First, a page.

I had done some tests previously in different light and will add them to show what I mean about blur on the subject. The pasted settings look a little small but you can easily tell the ‘creamy background’ in the f1.8 shot but look at the ‘hair/Borg-implants’ at the back which is quite well lit - all out of focus, I actually prefer the f5.6 shot due to the detail in the subject. As mentioned previously, I’m one of those weird photographers that likes to present detailed photos to my customers as opposed to “creamy background” artworks. It’s just that I’ve heard people complaining that their photographer made the background in their wedding photos “all blurry” when “my cellphone takes better pictures than that!”. I fully understand the occasional ‘artsy’ shot but have read many times on the forums “people like to look at artsy photos, but they don’t buy prints of them!”. For wedding photography I prefer the photojournalists “f8 and be there” principle - if you don’t have the time to get creative, at least capture the scene, that’s why they hired you, to capture memories of their big day - being ‘artsy’ comes second. After seeing the 16-80mm at 80mm f4 I’ve decided I won’t be using a 50mm f1.8G unless the lighting gets really bad and I have no choice.
I’m not saying here that the 50mm f1.8G is not a good choice for shooting weddings on dx or fx, just that personally it doesn’t suit my style. After cleaning up my gear I realized that regardless of what lens I use, Piggy doesn’t like the Borg model.
I recently received an older 80-200mm f2.8 push-pull lens and decide to try it out in the same situation. Many people seem to think that once you have an f2.8 zoom you are sorted for just about any situation. Realistically it’s one stop faster than the 70-300mm VR at the wide and and about 1 1/2 stops faster at 200mm. But of course the 70-300mm goes that much further than 200mm which is great for outdoor weddings. Then there is the VR on the 70-300mm which Nikon claims gives you 4 stops extra sharpness. In other words instead of having to shoot at 1/500th sec at 300mm you can shoot at 1/30th sec without seeing lens shake…. “in theory”. After taking several shots starting from f2.8 I decided that the photo I liked most was taken at f5.6.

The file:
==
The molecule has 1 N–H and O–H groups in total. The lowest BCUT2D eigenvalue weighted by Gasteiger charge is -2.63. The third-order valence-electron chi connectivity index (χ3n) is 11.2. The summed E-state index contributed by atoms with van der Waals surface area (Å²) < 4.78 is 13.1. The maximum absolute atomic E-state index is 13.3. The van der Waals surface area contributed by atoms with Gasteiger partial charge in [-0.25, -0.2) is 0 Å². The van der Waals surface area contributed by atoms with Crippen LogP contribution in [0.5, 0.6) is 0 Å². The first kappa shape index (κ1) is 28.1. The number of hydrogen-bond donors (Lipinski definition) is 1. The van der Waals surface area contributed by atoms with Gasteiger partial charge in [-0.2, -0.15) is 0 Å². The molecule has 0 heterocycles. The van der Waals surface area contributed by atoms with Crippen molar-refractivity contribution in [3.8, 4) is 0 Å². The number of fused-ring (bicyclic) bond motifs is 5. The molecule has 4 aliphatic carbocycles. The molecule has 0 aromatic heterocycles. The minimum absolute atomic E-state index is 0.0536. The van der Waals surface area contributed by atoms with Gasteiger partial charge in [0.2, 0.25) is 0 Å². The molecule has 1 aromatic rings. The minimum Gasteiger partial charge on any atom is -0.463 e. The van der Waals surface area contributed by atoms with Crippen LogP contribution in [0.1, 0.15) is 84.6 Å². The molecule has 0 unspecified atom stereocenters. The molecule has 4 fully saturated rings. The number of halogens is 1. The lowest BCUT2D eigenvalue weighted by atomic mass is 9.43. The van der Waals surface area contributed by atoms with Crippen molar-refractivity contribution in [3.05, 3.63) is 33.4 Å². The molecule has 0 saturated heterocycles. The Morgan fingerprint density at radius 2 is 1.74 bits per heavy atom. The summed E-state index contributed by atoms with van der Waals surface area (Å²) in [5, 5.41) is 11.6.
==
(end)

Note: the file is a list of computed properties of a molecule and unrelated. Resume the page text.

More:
The pictures I took from f2.8 we’re ‘iffy’ because when you have such a thin field ‘in focus’ the slightest backward or forward movement , or lens shake, results in a soft image. Of course this will depend on other factors like af abilities of the particular camera you are using. As mentioned previously I’m not into ‘ears out of focus’ headshots. Of course this doesn’t happen as much with longer lenses due to the depth of field as you get further from a subject but realistically, if I have to shoot at f5.6 for the results I want then I’d rather use the 70-300mm VR which will give me a two stop advantage over the 80-200mm with no VR. The 80-200 has a two stop advantage in light gathering at the longest end but the 4 stops of VR cancels that out and adds a two stop advantage to the 70-300mm. Of course this brings us back to the argument that the answer then, is a 70-200mm f2.8 VR lens… IF you’re ok with lugging that weight around all day.